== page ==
May be both?
I'll think about it once I'll have seen The Master and the chick with the [SPOILER ALERT] enormous knockers.


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« #10972 : October 04, 2012, 11:30:41 AM »

[SPOILER ALERT] enormous knockers.
;D



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« #10973 : October 04, 2012, 11:21:24 PM »

Lawrence of Arabia - 10/10 - ?th viewing, 1st theatrically. Anything further I'll say in the appropriate thread.



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« #10974 : October 06, 2012, 04:11:01 PM »

Cobra Verde (1987) I could't stay awake needs a rewatch


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« #10975 : October 06, 2012, 08:00:50 PM »

Maybe, but there's no reason to let that spoil one's enjoyment of the film. Just enjoy the characters, it's as simple as that.
It doesn't spoil the enjoyment for me one bit. I loved and enjoyed every damn second of it. But there's a hell of a lot to think about when it's all over.

The Celebration - 7.5/10
Disturbing Danish Dogme 95 movie. It's good.

The Master - 10/10
Even more incredible on the second viewing. Fantastic 'buddy' movie / thematically ambiguous thought-provoking masterpiece (though much less ambiguous on a repeat viewing). One of the best movies made in years. It's a "light" 10 for PTA though - it doesn't match up to my love for Boogie Nights or Magnolia.

The Avengers - 4/10
Kudos to whoever decided to make a movie involving a BUNCH OF BAD-ASS SUPERHEROES and make every character/the whole movie as boring, generic, and uninteresting as possible. Please take some lessons from X-Men: First Class.

« : October 06, 2012, 08:18:12 PM rrpower »
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« #10976 : October 07, 2012, 03:55:03 PM »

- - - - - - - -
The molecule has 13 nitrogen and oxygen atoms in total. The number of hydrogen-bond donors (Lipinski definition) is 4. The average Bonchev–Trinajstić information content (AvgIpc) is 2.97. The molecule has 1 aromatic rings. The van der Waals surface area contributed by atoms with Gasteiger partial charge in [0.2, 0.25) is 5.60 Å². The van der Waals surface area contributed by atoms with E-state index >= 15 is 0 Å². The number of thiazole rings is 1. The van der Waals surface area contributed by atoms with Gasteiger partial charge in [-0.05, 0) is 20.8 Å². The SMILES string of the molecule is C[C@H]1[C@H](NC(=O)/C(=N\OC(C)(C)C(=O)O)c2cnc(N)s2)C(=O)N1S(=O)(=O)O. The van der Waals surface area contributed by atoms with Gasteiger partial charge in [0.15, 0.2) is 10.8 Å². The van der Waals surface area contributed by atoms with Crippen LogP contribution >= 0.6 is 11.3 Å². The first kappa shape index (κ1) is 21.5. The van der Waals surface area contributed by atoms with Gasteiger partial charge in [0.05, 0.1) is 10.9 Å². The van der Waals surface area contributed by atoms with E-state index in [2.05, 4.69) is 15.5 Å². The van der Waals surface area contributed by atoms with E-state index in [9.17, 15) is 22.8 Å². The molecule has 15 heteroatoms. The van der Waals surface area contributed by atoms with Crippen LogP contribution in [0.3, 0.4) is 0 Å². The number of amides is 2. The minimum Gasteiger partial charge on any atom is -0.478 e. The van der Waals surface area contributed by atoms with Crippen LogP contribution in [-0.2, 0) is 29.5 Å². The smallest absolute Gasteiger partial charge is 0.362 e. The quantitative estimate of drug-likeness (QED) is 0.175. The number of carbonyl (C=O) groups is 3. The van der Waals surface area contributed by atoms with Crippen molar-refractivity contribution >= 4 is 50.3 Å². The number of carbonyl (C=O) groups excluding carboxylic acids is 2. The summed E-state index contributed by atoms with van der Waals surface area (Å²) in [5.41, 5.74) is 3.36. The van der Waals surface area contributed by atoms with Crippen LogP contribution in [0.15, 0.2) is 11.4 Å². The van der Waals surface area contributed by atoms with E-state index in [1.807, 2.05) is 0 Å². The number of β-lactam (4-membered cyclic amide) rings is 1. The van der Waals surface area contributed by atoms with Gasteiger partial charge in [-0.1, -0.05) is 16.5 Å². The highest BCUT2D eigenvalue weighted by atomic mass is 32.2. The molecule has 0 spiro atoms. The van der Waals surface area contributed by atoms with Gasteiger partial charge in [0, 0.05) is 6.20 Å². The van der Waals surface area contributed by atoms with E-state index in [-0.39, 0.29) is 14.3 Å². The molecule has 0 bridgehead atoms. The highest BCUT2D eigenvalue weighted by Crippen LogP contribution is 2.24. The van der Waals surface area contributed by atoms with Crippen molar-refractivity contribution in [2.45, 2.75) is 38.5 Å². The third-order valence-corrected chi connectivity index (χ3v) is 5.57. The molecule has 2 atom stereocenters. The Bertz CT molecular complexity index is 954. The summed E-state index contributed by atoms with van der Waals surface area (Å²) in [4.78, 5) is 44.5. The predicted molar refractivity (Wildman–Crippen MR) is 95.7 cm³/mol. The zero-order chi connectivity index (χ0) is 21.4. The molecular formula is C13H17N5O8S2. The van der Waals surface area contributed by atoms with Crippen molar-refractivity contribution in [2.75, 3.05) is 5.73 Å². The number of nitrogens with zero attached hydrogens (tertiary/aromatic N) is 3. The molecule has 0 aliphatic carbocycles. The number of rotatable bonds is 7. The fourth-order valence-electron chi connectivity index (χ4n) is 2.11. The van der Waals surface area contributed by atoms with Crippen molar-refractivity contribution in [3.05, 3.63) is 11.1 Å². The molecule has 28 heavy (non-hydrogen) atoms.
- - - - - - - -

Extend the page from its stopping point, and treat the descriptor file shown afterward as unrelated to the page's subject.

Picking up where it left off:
Warlock - 7/10 - 2nd viewing. A typical '50s adult Western with lots of talk, morally ambiguous protagonists and psychosexual complications. It's very tempting to read the film as a deconstruction of the Wyatt Earp legend with Henry Fonda as an unscrupulous Wyatt and Anthony Quinn as a backshooting, possibly gay Doc. Good cast and beautiful photography but the story sputters out before the final reels. Quinn's freakout is overwrought, to say the least. I did like the aborted showdown at the end though.


« : October 08, 2012, 09:29:26 AM Groggy »


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« #10977 : October 09, 2012, 07:54:03 AM »

The Paperboy (2012) 7/10. The adventures of Southern White Trash, circa 1969. There's a story about a man on death row for a killing he didn't do, but that's something of a MacGuffin, it's just there to get the plot moving. Mostly, people just act white and trashy. And Southern. To that end, all the characters have accents: Scott Glenn has an accent, Mathew McConaughey has an accent, John Cusack has an accent, Nicole Kidman has an accent and a wig. Zac Efron, the film's lead, doesn't have an accent: this may mean that his character is supposed to be IN the South but not OF it; or it might mean that Zac just couldn't be bothered. Anyway, most of the interest in the film is about whether Zac is going to get to fulfill his MILF fantasies with Nicole or not. (Nope, no spoilers this time, sorry). There's a lot of artsy-fartsy photography in this one--images superimposed on others for no real reason; pre-steadycam hand-held work done by a spastic, that sort of thing. This tends to put the material at a distance, makes it less engaging, which is a good thing when we get to things like the urination scene or the part where the gator's entrails are exposed in close ups. Oops, I DID add spoilers after all. Man, I just can't seem to help myself.

« : October 09, 2012, 07:55:29 AM dave jenkins »


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« #10978 : October 09, 2012, 07:46:37 PM »